Ayende @ Rahien

My name is Oren Eini
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Theoretical architects

time to read 3 min | 547 words

This is another response to The Daily WTF post. This time, I wanted to talk about the last part of the post, the architect reply interviews. Here is how it starts:

Note: Based on my understanding, the purpose of these low-level programming questions is to draw out the participant’s knowledge and usage of reference materials and web knowledge-base searches to derive the answers, demonstrating his approach and thought process.  My role as IT Architect for the past 8.5+ years has been to focus on the bigger picture and higher-level architect and design issues that solve specific business problems, so I don’t know the answers to these specific programming questions off-hand...

At this point, I have alarms bells going all over my head. You can't be a successful architect if you don't know what is happening at the lowest levels. That is like a construction architect saying that they are not interested in validating the strength of a bridge because it impacts their "artistic sense".

I suggest that you will read the whole thing (doc format), it is interesting, in a bizarre way. I agree with the overall methodology that he uses (I had to stop to thing about how to solve the second question), but the actual result is alarming. My impression from that is Do Not Hire, Leech. Leech is a term I use for those people who can't code without hand holding and a group hug. I am willing to bet that this guy would not be able to pass the FizzBuzz test.

Here is another thing that spiked my ire, this comment to the post:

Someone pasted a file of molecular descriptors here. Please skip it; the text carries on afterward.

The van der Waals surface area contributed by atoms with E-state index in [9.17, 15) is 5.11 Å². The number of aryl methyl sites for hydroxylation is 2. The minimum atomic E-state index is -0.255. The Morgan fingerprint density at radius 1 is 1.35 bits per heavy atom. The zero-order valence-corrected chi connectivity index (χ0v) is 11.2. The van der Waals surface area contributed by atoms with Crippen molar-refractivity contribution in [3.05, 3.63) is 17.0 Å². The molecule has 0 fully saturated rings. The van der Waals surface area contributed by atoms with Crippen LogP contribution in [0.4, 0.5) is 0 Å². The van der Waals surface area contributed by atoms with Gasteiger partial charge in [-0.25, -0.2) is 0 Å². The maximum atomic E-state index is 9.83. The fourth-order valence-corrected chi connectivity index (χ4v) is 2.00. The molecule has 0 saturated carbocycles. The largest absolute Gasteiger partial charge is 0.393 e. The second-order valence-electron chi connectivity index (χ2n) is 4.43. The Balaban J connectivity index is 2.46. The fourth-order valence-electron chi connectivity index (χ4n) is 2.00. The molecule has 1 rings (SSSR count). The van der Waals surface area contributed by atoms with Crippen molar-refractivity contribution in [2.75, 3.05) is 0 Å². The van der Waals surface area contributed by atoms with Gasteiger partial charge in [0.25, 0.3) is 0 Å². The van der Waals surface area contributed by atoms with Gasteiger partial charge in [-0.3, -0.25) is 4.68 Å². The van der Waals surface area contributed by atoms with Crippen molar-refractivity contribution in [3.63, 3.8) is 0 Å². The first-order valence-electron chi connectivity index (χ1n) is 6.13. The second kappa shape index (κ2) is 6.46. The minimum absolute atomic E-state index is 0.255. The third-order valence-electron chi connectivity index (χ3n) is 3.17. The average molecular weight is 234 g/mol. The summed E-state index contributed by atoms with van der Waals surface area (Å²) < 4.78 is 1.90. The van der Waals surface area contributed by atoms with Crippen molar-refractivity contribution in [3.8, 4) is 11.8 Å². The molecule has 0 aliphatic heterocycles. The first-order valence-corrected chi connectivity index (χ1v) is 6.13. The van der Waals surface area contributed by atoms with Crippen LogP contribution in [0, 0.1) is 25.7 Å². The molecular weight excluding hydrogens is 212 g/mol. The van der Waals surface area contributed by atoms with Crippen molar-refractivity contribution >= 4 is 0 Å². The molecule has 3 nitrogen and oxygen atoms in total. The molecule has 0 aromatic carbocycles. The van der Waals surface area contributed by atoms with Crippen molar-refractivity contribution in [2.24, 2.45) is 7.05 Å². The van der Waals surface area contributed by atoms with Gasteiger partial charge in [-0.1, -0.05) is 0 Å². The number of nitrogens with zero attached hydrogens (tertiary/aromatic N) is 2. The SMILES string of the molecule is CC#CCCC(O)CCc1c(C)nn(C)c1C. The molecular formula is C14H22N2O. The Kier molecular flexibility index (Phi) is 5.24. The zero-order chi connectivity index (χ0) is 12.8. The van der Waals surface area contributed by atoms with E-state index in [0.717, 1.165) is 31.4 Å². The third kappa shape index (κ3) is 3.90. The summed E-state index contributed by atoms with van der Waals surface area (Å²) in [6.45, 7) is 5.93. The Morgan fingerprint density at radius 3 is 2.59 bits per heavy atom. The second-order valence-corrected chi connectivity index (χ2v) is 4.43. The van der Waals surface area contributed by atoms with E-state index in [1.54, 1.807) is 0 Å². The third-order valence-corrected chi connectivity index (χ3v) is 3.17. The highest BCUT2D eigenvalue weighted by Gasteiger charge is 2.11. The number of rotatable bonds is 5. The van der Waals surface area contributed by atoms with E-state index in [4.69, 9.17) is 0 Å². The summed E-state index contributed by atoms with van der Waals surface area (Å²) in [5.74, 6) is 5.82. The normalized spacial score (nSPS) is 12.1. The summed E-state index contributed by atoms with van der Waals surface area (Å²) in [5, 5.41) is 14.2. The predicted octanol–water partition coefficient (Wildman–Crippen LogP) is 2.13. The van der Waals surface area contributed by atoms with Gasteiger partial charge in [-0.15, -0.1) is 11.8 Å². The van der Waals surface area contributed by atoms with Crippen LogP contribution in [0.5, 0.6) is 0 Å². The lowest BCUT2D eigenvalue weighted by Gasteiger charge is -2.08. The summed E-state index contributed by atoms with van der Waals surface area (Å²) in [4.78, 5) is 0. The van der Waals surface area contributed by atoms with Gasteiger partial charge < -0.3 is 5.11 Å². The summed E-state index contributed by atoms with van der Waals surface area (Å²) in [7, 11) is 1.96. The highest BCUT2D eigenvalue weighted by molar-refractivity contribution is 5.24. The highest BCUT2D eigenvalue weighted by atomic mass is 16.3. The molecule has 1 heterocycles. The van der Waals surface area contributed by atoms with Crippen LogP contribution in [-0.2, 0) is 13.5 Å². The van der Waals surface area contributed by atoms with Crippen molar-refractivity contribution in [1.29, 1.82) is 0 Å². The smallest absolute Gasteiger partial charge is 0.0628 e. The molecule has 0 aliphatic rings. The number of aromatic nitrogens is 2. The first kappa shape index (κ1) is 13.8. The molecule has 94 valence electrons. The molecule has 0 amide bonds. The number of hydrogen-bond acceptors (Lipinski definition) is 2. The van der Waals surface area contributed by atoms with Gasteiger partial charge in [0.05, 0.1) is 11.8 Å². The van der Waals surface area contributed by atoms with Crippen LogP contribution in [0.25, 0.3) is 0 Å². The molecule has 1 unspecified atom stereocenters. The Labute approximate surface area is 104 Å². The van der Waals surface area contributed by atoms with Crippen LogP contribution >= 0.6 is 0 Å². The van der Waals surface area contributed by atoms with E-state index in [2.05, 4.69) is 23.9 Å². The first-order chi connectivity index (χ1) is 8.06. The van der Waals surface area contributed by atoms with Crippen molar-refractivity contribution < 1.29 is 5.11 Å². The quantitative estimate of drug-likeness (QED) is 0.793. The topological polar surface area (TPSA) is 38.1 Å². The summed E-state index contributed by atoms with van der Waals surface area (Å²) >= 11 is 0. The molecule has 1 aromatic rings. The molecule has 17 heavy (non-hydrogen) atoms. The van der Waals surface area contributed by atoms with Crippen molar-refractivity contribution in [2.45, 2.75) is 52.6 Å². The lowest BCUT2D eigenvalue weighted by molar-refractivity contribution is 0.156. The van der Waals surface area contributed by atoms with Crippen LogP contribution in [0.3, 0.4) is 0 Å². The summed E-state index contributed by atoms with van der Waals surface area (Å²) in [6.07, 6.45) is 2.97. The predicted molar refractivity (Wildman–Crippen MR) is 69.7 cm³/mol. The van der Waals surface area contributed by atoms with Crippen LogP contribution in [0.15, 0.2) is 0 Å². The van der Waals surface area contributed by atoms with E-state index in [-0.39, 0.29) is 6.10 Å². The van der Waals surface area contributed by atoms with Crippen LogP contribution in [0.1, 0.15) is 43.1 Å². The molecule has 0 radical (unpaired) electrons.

My view of the role of architect, because that is my job title, is that you do the important stuff as well as the high level stuff. The database schema is extremely important so you want to be involved with that, but the code to interface with it? Well I'd write some code so that the minions can use it as a basis for their code if they haven't done it before. Network code as well, unless you have an experienced minion you can trust. But do I want to code piles of business logic? Nope.

Sorry, that is the kind of attitude that will simply irks me to no end. The whole attitude is domineering and repulsive, but "do I want to code piles of business logic? Nope." And then expect the developers to do it? Why the hell are you writing piles of code in the first place?

I interview architects, and it really gets me that some of those guys actually think that coding is somehow beneath them. My expectation from an architect (and I should mention that I do mostly the technical verification side of it) is that they can discuss everything along the line from the high level architecture to the implementation details that can affect it. My favorite question in this regard is designing a grid, and the best interviewees were able to discuss making it fault tolerant and scalable at the high level and face issue in the Assembly.Load context.

Sorry, but if you don't code, you can't be an architect. There is not such thing as theoretical architects.

I feel better now that I let it out.


Jimmy Bogard

We have another word for the architect you're talking about: the "Talkitect". The "talkitect" is responsible for creating "marketecture". He/she has strong arms from all of the hand-waving.

David Starr

Wow. That is stunning. I will admit that I spend most of my time applying technology at the higher levels (business strategy, framework selection, etc.) but the truth is that my favorite part of my life is open source contribution and the Design Patterns group hosted by one of development managers.

BTW, If I called one of our developers a minion, I hope they kick my ass.

David Starr

Chief Software Architect

Healthwise, Inc.

Ken Egozi

@Jimmy: +1


An architect should be able to get her hands "dirty" with code. However, she need not be an alpha-developer, and need not know the bits of every method.